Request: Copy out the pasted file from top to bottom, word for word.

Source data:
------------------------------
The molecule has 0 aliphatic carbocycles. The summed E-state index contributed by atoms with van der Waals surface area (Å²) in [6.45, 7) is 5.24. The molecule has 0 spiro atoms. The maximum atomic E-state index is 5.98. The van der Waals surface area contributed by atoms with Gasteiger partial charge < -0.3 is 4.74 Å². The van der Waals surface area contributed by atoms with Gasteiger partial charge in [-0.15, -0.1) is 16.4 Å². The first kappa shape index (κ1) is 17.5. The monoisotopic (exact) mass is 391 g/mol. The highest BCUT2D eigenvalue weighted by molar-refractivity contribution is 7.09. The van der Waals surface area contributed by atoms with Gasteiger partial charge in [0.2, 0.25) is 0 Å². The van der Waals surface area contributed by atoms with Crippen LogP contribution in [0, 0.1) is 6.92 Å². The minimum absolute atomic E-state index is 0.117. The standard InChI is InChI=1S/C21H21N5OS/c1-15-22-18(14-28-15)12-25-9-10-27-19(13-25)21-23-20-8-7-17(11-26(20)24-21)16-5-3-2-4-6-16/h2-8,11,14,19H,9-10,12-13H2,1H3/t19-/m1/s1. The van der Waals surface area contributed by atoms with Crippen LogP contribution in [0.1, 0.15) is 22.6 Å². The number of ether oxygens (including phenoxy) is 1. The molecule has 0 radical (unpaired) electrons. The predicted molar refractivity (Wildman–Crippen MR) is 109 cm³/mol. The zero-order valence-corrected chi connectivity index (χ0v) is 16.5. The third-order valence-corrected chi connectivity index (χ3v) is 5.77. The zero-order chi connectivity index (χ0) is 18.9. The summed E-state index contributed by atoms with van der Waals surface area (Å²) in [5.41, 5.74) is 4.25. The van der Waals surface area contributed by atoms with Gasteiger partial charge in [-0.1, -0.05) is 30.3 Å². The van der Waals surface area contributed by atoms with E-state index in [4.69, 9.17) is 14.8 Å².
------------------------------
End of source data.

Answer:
The molecule has 0 aliphatic carbocycles. The summed E-state index contributed by atoms with van der Waals surface area (Å²) in [6.45, 7) is 5.24. The molecule has 0 spiro atoms. The maximum atomic E-state index is 5.98. The van der Waals surface area contributed by atoms with Gasteiger partial charge < -0.3 is 4.74 Å². The van der Waals surface area contributed by atoms with Gasteiger partial charge in [-0.15, -0.1) is 16.4 Å². The first kappa shape index (κ1) is 17.5. The monoisotopic (exact) mass is 391 g/mol. The highest BCUT2D eigenvalue weighted by molar-refractivity contribution is 7.09. The van der Waals surface area contributed by atoms with Gasteiger partial charge in [0.2, 0.25) is 0 Å². The van der Waals surface area contributed by atoms with Crippen LogP contribution in [0, 0.1) is 6.92 Å². The minimum absolute atomic E-state index is 0.117. The standard InChI is InChI=1S/C21H21N5OS/c1-15-22-18(14-28-15)12-25-9-10-27-19(13-25)21-23-20-8-7-17(11-26(20)24-21)16-5-3-2-4-6-16/h2-8,11,14,19H,9-10,12-13H2,1H3/t19-/m1/s1. The van der Waals surface area contributed by atoms with Crippen LogP contribution in [0.1, 0.15) is 22.6 Å². The number of ether oxygens (including phenoxy) is 1. The molecule has 0 radical (unpaired) electrons. The predicted molar refractivity (Wildman–Crippen MR) is 109 cm³/mol. The zero-order valence-corrected chi connectivity index (χ0v) is 16.5. The third-order valence-corrected chi connectivity index (χ3v) is 5.77. The zero-order chi connectivity index (χ0) is 18.9. The summed E-state index contributed by atoms with van der Waals surface area (Å²) in [5.41, 5.74) is 4.25. The van der Waals surface area contributed by atoms with Gasteiger partial charge in [-0.1, -0.05) is 30.3 Å². The van der Waals surface area contributed by atoms with E-state index in [4.69, 9.17) is 14.8 Å².